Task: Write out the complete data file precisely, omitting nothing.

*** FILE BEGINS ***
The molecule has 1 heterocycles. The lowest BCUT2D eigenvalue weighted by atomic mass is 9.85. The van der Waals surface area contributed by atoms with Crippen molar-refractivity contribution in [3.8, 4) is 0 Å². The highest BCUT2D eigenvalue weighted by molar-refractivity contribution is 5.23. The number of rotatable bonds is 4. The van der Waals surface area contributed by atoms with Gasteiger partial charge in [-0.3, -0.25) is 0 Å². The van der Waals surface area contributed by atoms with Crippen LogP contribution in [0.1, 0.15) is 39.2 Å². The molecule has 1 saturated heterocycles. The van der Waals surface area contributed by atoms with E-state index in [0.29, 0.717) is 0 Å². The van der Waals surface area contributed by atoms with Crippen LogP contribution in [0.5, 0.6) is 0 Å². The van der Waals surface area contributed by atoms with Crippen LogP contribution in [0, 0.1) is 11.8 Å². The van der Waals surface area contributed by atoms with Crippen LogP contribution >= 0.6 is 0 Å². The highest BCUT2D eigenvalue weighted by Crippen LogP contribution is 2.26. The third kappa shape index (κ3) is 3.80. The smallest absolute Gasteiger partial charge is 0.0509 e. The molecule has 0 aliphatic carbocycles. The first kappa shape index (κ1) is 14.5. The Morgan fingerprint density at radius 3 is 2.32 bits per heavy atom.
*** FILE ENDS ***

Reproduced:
The molecule has 1 heterocycles. The lowest BCUT2D eigenvalue weighted by atomic mass is 9.85. The van der Waals surface area contributed by atoms with Crippen molar-refractivity contribution in [3.8, 4) is 0 Å². The highest BCUT2D eigenvalue weighted by molar-refractivity contribution is 5.23. The number of rotatable bonds is 4. The van der Waals surface area contributed by atoms with Gasteiger partial charge in [-0.3, -0.25) is 0 Å². The van der Waals surface area contributed by atoms with Crippen LogP contribution in [0.1, 0.15) is 39.2 Å². The molecule has 1 saturated heterocycles. The van der Waals surface area contributed by atoms with E-state index in [0.29, 0.717) is 0 Å². The van der Waals surface area contributed by atoms with Crippen LogP contribution in [0.5, 0.6) is 0 Å². The van der Waals surface area contributed by atoms with Crippen LogP contribution in [0, 0.1) is 11.8 Å². The van der Waals surface area contributed by atoms with Crippen LogP contribution >= 0.6 is 0 Å². The highest BCUT2D eigenvalue weighted by Crippen LogP contribution is 2.26. The third kappa shape index (κ3) is 3.80. The smallest absolute Gasteiger partial charge is 0.0509 e. The molecule has 0 aliphatic carbocycles. The first kappa shape index (κ1) is 14.5. The Morgan fingerprint density at radius 3 is 2.32 bits per heavy atom.